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This is a very general question so I don't give much specific information. I am more interested in parallelism and its possible drawbacks. Generally I am all for parallelism as something useful and positive.

I seem to come across more and more systems that have one or more stored procedure that have issues with too much parallelism. Is there a good way to find out if that really is the problem or if it is something else lurking about?

Usually the sql is a bit complex with maybe 5 or more joins and also some udf and even more complexity. So far I found these issues by examining everything from usual performance issues but also from more extreme situations with error messages like "Could not create thread..." and also deadlocks from multiple simultaneous copies of the same store procedure.

I am really curious how you guys do to find issues like these and also how you go about solving them. Recoding? Playing with MAXDOP (max degree of parallelism)? And so on...

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2 Answers 2

I wrote about six potential issues with parallelism here:

http://sqlblog.com/blogs/aaron_bertrand/archive/2009/03/21/six-reasons-you-should-be-nervous-about-parallelism.aspx

That was three years ago, and I'm sure other equally dangerous bugs have come up since I wrote that. I haven't gone through and validated any that have been reported as fixed, but the workaround is almost always to use MAXDOP 1.

And there's another one that is still an issue in SQL Server 2012, and that hasn't been fixed in CU1:

http://stackoverflow.com/questions/9523213/possible-bug-with-range-option-of-window-aggregates-and-parallel-plans-in-sql-se

http://connect.microsoft.com/SQLServer/feedback/details/728932/parallelism-bug-with-sum-over-and-range

The workaround in that case is, again, to use MAXDOP 1.

There are other issues that can be blamed on parallelism that aren't really parallelism's fault. For example if your statistics are way off you can observe behavior where parallelism is employed but a single thread is doing all the work. This is the case where people sound the alarms because they're seeing CXPACKET waits and they think that parallelism is causing the problem, when in fact it is the victim. The knee-jerk reaction in those cases is typically to employ MAXDOP instead of investigating further and resolving the statistics issue or other root cause.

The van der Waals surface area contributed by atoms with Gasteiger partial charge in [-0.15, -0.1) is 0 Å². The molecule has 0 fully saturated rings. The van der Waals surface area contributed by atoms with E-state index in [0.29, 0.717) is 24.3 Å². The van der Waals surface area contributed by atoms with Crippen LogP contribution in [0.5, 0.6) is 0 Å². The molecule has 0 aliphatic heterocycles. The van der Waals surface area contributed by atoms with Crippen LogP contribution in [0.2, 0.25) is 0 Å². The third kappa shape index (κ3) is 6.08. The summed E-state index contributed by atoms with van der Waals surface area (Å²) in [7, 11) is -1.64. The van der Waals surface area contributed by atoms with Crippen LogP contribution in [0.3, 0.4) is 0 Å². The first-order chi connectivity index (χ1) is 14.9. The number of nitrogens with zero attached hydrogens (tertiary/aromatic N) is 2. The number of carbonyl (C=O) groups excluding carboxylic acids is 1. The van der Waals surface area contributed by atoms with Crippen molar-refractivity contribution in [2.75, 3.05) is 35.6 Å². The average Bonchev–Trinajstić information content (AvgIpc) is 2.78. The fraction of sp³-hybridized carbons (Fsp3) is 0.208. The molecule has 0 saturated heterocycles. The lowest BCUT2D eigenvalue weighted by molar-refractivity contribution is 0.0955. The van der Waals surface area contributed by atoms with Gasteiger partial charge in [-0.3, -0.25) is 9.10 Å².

It's not clear what you mean by "too much parallelism" or whether your deadlocks and other issues are in fact related in any way to parallelism. In general I agree that parallelism is a positive thing but it is important to be aware of the potential issues above and also to be able to discern symptom from cause.

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Being able to commit more CPU cores to the processing of a request is a good thing, until the time it takes to reassemble the results exceeds the gain obtained from distributing the workload.

Check to see if you have high CXPACKET wait time. If you don't, then no worries. That article gives you some things to try if you want to gain more understanding on the issue.

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